Right now 3D printing curriculums, if they exist, are fairly sparse. Putting a two thousand dollar machine in front of a grade schooler usually ends up in a lot of 3D printed Yoda heads and not much education while the learning curve for most 3D design tools is steep. That’s what the founders of NVBOTS, AJ Perez, Forrest Pieper, Christopher Haid, and Mateo Peña Doll, are looking to solve.
Their product, the NVPRO, is a 3D printer with a few interesting features. The two most interesting are the automatic removal system which pops parts off of the build plate when they are done and a built-in print server that allows you to print from any device. This means you can run large batches of prints from different users with each part popping off as its printed. This means a class of students can send jobs to a printer and then pick them up just as they would a laser printer.
The printer also supports a central “admin” who can check jobs before they are printed as and offers a set of pre-made objects for makers to use in order to build their own things. When you put it all together, you get a sort of one-stop-shop for 3D printing.
The company has raised $2 million in funding and has 74 users right now testing the service and printers.
“We have developed the only 3D printer that can run 24-7 without human interaction and that can be simply controlled from any device. Every other product on the market requires a skilled human operator to baby sit the machine and requires the use of a dedicated computer,” said Perez. In short, rather than requiring a special caste of engineers to manage 3D printers, the NVPRO can be as simple to use as a copier.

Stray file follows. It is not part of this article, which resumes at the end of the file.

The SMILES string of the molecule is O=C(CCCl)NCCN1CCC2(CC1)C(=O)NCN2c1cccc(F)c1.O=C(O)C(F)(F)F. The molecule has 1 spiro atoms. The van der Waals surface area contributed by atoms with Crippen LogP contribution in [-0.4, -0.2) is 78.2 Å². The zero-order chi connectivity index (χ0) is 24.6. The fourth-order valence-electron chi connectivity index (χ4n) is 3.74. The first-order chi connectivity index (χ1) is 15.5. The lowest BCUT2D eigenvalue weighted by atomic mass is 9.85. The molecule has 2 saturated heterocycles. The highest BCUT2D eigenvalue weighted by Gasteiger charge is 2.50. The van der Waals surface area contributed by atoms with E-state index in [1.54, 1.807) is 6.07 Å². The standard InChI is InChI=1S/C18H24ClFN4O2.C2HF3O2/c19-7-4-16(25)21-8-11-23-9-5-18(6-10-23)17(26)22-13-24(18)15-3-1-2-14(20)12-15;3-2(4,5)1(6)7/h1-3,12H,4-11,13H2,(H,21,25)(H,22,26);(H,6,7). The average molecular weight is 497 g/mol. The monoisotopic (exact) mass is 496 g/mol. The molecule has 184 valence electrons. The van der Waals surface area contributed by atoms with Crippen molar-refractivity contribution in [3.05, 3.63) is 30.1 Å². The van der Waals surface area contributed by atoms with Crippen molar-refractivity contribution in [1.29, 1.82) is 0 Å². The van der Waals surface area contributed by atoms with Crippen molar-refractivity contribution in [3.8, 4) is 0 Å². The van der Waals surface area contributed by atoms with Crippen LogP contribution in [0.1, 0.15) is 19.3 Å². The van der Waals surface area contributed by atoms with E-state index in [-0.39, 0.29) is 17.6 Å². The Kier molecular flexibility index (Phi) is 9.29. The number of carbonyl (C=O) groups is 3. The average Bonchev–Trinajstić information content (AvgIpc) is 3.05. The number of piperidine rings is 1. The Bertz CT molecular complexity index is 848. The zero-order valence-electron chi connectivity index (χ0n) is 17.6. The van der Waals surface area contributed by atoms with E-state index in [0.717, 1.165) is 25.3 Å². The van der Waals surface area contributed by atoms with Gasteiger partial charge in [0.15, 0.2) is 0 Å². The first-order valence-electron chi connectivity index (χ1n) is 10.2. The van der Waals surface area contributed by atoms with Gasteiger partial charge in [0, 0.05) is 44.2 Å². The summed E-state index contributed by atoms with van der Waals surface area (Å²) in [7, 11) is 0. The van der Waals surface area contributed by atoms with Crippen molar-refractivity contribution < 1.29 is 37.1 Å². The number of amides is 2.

The team started the project when they ran into the frustration of 3D printing in a college environment (they went to MIT). Rather than design apps for existing printers, they built their own printer.
You can’t go out and buy one of these things, however. The company is essentially selling a subscription to use the printer and also sells the filament. An educational package costs $2,999 a year and allows for unlimited users and access to the part library. If this sounds pricy, consider that a standalone printer costs about the same and offers little in the way of support. Sure, a school could buy a $599 printer and set it up somewhere, but NVBOTS hopes to offer a bit more.
“NVBOTS is focused on helping students bring their ideas to life. Most 3D printing processes are far too cumbersome for students and teachers, prohibiting widespread adoption of a technology that offers a hands-on, interdisciplinary approach to education,” said Perez.
It’s a fascinating idea and one that could take some getting used to – just like 3D printing itself.